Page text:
- Lions can have babies when they are two years old. They mate at all times of the year and have litters of two to five cubs.
- Lions are nearing the endangered list. They are currently listed as vulnerable by the World Wildlife Organization. Three-quarters of their population is in decline.
- Lions cubs are born with blue eyes just like domesticated house cats.
Lion babies! They’re born cute and cuddly and grow up into apex predators that rule savannas. Let’s dig into five facts about lion cubs and more importantly dive into five lion baby pictures when they’re at their most cute and cuddly.
1. Pregnancy, Gestation, and Litter Size
The gestation period of lions is in line with other big cats. While lion gestation periods are 110 days, other big cats are slightly shorter. For example, mountain lions’ gestation period is about 92 days, while cheetahs rarely exceed 95 days. Lions have about the same gestation period as tigers.
Still, the lion’s gestation period (110 days) is less than 40% of a human’s average gestation period (280 days).
2. Kenya’s Samburu National Park
A group of lions is called a pride, right? Well, normally that’s correct. But there is a single place on Earth where lions hunt alone and lion cubs must become independent at an extremely young age!
In Kenya’s Samburu National Park desert conditions make prey much more sparse. Lions have adapted to the habitat by living solitary lives instead of in large prides. In this environment, lions can’t stay babies for long! Lion cubs in Samuru can bring down small antelopes by the time they’re only three months old!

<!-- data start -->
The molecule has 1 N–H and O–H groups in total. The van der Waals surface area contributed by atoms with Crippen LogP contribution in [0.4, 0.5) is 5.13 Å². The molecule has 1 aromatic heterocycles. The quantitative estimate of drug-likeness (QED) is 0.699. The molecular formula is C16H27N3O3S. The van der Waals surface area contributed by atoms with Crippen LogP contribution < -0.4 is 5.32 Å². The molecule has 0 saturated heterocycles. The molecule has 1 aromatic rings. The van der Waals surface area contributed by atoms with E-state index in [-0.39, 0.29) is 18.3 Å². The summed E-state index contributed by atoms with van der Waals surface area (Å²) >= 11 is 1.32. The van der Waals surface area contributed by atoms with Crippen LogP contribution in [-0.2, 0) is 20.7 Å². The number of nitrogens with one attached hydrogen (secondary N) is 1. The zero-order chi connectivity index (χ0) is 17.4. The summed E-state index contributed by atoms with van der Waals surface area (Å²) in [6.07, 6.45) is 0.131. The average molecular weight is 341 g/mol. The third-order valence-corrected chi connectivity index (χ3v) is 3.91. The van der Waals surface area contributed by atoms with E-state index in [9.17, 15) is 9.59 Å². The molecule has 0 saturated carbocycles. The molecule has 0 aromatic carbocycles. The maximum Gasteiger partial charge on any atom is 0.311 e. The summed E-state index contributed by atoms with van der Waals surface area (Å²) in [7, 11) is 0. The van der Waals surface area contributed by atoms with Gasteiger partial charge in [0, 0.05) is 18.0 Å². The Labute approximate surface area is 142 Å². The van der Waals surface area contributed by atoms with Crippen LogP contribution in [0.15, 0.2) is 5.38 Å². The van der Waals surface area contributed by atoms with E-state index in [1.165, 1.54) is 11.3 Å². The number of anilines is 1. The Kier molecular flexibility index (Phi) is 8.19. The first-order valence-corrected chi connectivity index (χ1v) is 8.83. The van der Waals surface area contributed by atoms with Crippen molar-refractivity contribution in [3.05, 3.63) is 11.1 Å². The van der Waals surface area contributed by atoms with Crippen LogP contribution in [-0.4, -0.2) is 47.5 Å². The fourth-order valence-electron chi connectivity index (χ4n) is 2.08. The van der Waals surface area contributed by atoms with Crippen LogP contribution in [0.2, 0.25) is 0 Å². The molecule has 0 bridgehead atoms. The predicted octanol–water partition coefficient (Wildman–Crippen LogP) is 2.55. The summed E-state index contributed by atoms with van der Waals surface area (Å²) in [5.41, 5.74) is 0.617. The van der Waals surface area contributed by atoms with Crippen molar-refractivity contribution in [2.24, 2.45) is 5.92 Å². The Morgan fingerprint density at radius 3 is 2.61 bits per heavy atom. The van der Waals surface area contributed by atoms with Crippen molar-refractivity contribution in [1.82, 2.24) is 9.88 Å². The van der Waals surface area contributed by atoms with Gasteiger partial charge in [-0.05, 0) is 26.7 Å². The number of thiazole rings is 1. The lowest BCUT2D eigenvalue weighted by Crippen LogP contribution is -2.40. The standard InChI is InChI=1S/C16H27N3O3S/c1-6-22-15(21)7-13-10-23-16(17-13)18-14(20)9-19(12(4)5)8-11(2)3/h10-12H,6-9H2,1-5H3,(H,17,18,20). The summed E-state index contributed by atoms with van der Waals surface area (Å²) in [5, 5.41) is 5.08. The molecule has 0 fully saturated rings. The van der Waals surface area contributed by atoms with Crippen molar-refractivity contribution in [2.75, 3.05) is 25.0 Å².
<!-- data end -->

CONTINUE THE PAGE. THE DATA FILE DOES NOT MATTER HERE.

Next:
3. A Famous Pet
Believe it or not, a U.S. President once kept a pet that wasn’t a cat or a dog. Instead, he had two lion cubs!
Calvin Coolidge was President of the United States from 1923 to 1929. While president, the mayor of the South African city of Johannesburg gifted Coolidge a pair of twin lions. Now, you might think a lion name like “Simba” or “Scar” would fit a pet lion, but Coolidge went in the opposite direction.
He named his twin lions “Tax Reduction” and “Budget Bureau.” Let me assure you, Coolidge was not a lot of fun at parties. In addition to twin lions, Coolidge also kept a White House raccoon, a brown bear named Bruno, a wallaby that was moved to the National Zoo, a duiker (small antelope from Africa), and thirteen Pekin ducks.
Let’s just say the White House had different animals 100 years ago!
If you just want to keep looking at adorable pictures of baby lions, you can skip this fact. But if you continue reading, consider yourself warned!
80% of all lion cubs die before reaching two years of age. At that age, they become skilled enough hunters to become self-sufficient. Why is being a lion cub so tough?
For one, competition for food is tough. Another factor is that when a male lion becomes the alpha of the pride, they will kill lion cubs that are not their own and aged two years or younger. In total, male lions have it the roughest. Only about 1 in 8 (12%) will reach adulthood.
5. Blue Eyes
Lion babies have a much different appearance than older lions. For one, their eyes at birth are blue, but as they age their eye color will turn to brown.
Also, baby lions have “rosettes” or spots similar to a leopard. However, once the lion reaches adulthood the spots will fade away leaving a more uniform coat. While lion cubs on average weigh just 3 pounds and grow to reach in excess of 250 pounds (females are closer to 280 while males reach beyond 400 pounds), their appearance changes much more than growing.
- 13 Mind-Blowing Lion Facts! If you love lions as much as we do you will enjoy these fun facts.
- Lions vs Tigers – 5 Key Differences (And Who Would Win in a Fight) They both seem pretty tough to me. Perhaps the fight will end in a tie and a handshake.
- 7 Extinct Big Cats. Did you now that there are several big cats that have gone extinct? Check them out!
The photo featured at the top of this post is © Keith Jenkinson/Shutterstock.com
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